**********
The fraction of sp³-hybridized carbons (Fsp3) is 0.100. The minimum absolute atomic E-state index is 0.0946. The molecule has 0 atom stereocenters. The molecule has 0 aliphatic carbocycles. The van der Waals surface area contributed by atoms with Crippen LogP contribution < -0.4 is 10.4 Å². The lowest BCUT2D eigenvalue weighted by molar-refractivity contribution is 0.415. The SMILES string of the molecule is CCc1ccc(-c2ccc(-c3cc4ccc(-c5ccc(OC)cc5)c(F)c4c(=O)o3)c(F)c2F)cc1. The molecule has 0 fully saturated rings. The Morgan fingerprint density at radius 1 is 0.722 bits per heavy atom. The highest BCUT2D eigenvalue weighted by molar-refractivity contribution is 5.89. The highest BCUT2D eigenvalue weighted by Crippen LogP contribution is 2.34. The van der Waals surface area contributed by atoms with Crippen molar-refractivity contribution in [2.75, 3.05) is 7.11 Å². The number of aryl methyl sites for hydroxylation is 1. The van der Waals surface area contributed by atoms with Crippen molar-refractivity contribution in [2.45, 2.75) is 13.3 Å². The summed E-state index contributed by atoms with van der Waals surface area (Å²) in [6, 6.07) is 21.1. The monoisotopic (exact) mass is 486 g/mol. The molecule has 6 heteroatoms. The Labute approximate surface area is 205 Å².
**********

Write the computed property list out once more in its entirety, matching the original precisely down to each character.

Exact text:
The fraction of sp³-hybridized carbons (Fsp3) is 0.100. The minimum absolute atomic E-state index is 0.0946. The molecule has 0 atom stereocenters. The molecule has 0 aliphatic carbocycles. The van der Waals surface area contributed by atoms with Crippen LogP contribution < -0.4 is 10.4 Å². The lowest BCUT2D eigenvalue weighted by molar-refractivity contribution is 0.415. The SMILES string of the molecule is CCc1ccc(-c2ccc(-c3cc4ccc(-c5ccc(OC)cc5)c(F)c4c(=O)o3)c(F)c2F)cc1. The molecule has 0 fully saturated rings. The Morgan fingerprint density at radius 1 is 0.722 bits per heavy atom. The highest BCUT2D eigenvalue weighted by molar-refractivity contribution is 5.89. The highest BCUT2D eigenvalue weighted by Crippen LogP contribution is 2.34. The van der Waals surface area contributed by atoms with Crippen molar-refractivity contribution in [2.75, 3.05) is 7.11 Å². The number of aryl methyl sites for hydroxylation is 1. The van der Waals surface area contributed by atoms with Crippen molar-refractivity contribution in [2.45, 2.75) is 13.3 Å². The summed E-state index contributed by atoms with van der Waals surface area (Å²) in [6, 6.07) is 21.1. The monoisotopic (exact) mass is 486 g/mol. The molecule has 6 heteroatoms. The Labute approximate surface area is 205 Å².